The Parents' Review

A Monthly Magazine of Home-Training and Culture

Edited by Charlotte Mason.

"Education is an atmosphere, a discipline, a life."
Mrs. Catherine Booth on the Training of Children.

(Shorthand notes, taken some years ago, of an Address by the late Mrs. Catherine Booth.) *
Volume 1, 1890, pg. 861

The character of the training required by God and needed by the child to inspire him with the love of righteousness and truth:--

First secure its subjection to authority. Obedience is the foundation of all moral excellence. The parent is put by God in His place; and the child at his disposal; it has no chance to be aught but what it is moulded into by the parent.

"O that my mother had broken my will when I was a baby!"   This is an age of obedient parents. Urge God's claim for ever on a disobedient child and it will not submit. it is easier to transfer obedience.

"How can ye do well who are accustomed to do evil?"   Restrain, check, subdue the natural evil.

"But how? My child is so unusually strong willed."   Begin soon enough. Begin when the babe is sucking. The way of handling an infant shows that its mother is not to be trifled with; the lifting of her finger, that "No" means No.

Children are guided for a long time by instinct like a pony. People have grown out of Solomon's wisdom. To tell a child that God loves it just as well when it is naughty--delights it.

"But," you object, "to punish brutalises, we must advise reason."   It is unjust to expect a child to submit to conscience unless you back up conscience by your authority. "How then can I train?"

(a) Try to realise your responsibility to God for moulding, inspiring, yes, for damning or saving the child. If you have not this sense of responsibility, go to God until you do get it. Realise its capacities, its destiny; and realise God's promises, His will for it. Settle it in your mind, Whose is this child? God says it is His. "Go, nurse this child for Me, in the nurture and admonition of the Lord, and I will pay thee thy wages." This is the A B C God holds parents absolutely responsible for the making or marring of their children. This is positively asserted in the Old Testament and is assumed in the New. God commands, requires, expects; and He punishes the neglect.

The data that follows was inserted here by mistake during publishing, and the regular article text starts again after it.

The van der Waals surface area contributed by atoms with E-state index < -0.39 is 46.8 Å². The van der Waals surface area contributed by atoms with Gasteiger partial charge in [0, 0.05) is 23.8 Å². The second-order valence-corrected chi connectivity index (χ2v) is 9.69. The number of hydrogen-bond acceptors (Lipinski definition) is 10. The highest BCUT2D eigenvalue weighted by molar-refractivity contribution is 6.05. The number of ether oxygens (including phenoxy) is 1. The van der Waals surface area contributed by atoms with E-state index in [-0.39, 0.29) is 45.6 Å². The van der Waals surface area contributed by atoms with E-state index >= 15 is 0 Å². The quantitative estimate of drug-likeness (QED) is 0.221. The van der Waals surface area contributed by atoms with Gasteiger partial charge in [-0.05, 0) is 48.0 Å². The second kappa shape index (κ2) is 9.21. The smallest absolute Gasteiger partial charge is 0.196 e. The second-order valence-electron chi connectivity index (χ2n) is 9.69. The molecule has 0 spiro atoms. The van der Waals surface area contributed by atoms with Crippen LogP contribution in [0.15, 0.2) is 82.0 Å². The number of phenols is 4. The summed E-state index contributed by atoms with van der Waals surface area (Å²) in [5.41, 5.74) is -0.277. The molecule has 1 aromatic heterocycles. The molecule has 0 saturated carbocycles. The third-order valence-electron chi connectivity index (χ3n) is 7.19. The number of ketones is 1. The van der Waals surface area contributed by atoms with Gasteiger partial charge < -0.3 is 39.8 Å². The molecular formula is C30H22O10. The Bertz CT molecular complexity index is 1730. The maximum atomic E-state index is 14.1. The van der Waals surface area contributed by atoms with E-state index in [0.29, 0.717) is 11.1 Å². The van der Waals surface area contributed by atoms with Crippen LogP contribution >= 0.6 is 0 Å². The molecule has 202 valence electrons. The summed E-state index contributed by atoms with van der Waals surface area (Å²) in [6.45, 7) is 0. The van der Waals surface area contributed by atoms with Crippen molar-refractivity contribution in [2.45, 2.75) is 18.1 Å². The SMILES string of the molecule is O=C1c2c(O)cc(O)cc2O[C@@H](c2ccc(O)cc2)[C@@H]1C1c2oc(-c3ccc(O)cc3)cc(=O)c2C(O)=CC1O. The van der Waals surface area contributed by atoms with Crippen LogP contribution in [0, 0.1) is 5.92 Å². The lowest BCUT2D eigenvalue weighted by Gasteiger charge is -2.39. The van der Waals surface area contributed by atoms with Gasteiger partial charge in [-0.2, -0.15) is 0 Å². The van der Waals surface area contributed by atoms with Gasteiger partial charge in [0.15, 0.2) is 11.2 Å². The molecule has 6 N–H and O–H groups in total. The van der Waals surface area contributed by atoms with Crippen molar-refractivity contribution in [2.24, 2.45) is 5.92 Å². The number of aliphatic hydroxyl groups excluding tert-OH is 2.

(b) You can train it for God.

(c) Resolve that you will, and God will be a co-worker with you. The exceptions are in the training--not in God's promises. Resolve that you will at all costs. God meets the desire, and gives the light. If the intent of your soul be that your child shall be for God and His kingdom, God will show you how, if you make up your mind. Hold on, you shall reap as you have sown.

(d) "If any of you lack wisdom, let him ask of God, who giveth to all men liberally, and upbraideth not, and it shall be given him." Strive to qualify yourself for the work. God joins the example with the training. God promises the wisdom--is is His peculiar gift. Search the Book as to His principles. Study, think, pray with the sincere desire for God's glory. "I know Abraham, that he will command his children and his household after him." Look at the child as His--formed for His praise; bought (every faculty of it) from the devil to promote His interests.

(e) Let the child realise that sin brings punishment. The child wants authority as much as love. Be firm as a rock. Have very few laws. Don't fret it. But have those laws kept, and never let them be broken without punishment. Moral laws--"Keep them from the evil." Some punish for accidents and not for lies, for breach of manners more than for breach of morals. The child sees through this. You can't deceive it. It knows long before it can express. The spirit of the house comes out in the child. Let it see first that God is with you, then--" She whips me because I am naughty, and God says she must." Eli coaxed, but he did not command. Contrast Abraham--"I know him, that he will command his children, and they shall keep the way of the Lord, to do justice and judgment.

(f) Train in truth and sincerity. All and every heart is deceitful above all things. God requires truth in the inward parts. Never wink at sin in your child. Wink at its failings--at the little accidents of a poor weak child; but to wink at sin is doing the child an everlasting wrong. Don't cover over its deceptions and misrepresentations. Drag out the insincerity; hold it up to scorn, and show him where God will put him and it if unrepented of. Then take him to the foot of the Cross and weep over it. The soul is better than the body. Make your child a character for God in the world.

(g) Mind the spirit in which you punish. Let the child see that you punish on account of sin, and not from vexation, or for mistakes. Chasten it when you are cool. Don't confound sanctimoniousness with sanctification; this is detestable to the child. Be natural in your religion; natural in your manner of singing and talking about holy things. Reverence is quite compatible with straightforwardness. Teach it to talk to the Lord as to its own father. The Lord does not want a long face and a palaver. Make religion interesting.

(h) Lastly, train unitedly. God believe in honesty of heart, and comes out of His way to help such people. Never let a child appeal from one parent to another. Train it, and see that it does what you desire.

* From "A Mother's Note Book."-- VERA

Typed by happi, June 2017. "ALL parents need to read this article. If there's only one article that you have time to read, this is it."